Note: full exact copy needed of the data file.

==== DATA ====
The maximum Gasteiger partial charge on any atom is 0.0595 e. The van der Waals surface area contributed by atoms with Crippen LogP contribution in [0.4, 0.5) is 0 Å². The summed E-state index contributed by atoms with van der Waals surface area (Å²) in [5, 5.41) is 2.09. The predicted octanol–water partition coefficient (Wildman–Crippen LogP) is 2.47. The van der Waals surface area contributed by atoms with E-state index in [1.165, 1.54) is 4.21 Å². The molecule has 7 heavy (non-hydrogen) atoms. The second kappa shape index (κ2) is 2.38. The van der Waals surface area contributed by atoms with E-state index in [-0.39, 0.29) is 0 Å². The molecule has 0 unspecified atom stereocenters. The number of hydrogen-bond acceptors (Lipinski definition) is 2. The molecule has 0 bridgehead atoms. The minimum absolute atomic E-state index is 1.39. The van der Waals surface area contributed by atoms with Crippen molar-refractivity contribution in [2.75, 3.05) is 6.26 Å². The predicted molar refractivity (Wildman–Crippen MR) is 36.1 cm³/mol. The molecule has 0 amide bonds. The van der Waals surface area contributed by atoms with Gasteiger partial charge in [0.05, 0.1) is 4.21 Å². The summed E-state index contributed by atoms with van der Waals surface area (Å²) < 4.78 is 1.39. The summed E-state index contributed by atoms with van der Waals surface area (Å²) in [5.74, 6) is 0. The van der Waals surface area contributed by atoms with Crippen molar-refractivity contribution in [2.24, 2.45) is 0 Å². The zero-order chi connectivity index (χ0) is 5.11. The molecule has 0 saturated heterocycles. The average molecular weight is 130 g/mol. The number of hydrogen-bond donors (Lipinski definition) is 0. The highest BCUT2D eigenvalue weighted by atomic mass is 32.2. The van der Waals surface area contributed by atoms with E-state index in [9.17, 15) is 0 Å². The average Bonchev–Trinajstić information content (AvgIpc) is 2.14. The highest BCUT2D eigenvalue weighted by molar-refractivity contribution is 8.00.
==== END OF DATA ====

The maximum Gasteiger partial charge on any atom is 0.0595 e. The van der Waals surface area contributed by atoms with Crippen LogP contribution in [0.4, 0.5) is 0 Å². The summed E-state index contributed by atoms with van der Waals surface area (Å²) in [5, 5.41) is 2.09. The predicted octanol–water partition coefficient (Wildman–Crippen LogP) is 2.47. The van der Waals surface area contributed by atoms with E-state index in [1.165, 1.54) is 4.21 Å². The molecule has 7 heavy (non-hydrogen) atoms. The second kappa shape index (κ2) is 2.38. The van der Waals surface area contributed by atoms with E-state index in [-0.39, 0.29) is 0 Å². The molecule has 0 unspecified atom stereocenters. The number of hydrogen-bond acceptors (Lipinski definition) is 2. The molecule has 0 bridgehead atoms. The minimum absolute atomic E-state index is 1.39. The van der Waals surface area contributed by atoms with Crippen molar-refractivity contribution in [2.75, 3.05) is 6.26 Å². The predicted molar refractivity (Wildman–Crippen MR) is 36.1 cm³/mol. The molecule has 0 amide bonds. The van der Waals surface area contributed by atoms with Gasteiger partial charge in [0.05, 0.1) is 4.21 Å². The summed E-state index contributed by atoms with van der Waals surface area (Å²) < 4.78 is 1.39. The summed E-state index contributed by atoms with van der Waals surface area (Å²) in [5.74, 6) is 0. The van der Waals surface area contributed by atoms with Crippen molar-refractivity contribution in [2.24, 2.45) is 0 Å². The zero-order chi connectivity index (χ0) is 5.11. The molecule has 0 saturated heterocycles. The average molecular weight is 130 g/mol. The number of hydrogen-bond donors (Lipinski definition) is 0. The highest BCUT2D eigenvalue weighted by atomic mass is 32.2. The van der Waals surface area contributed by atoms with E-state index in [9.17, 15) is 0 Å². The average Bonchev–Trinajstić information content (AvgIpc) is 2.14. The highest BCUT2D eigenvalue weighted by molar-refractivity contribution is 8.00.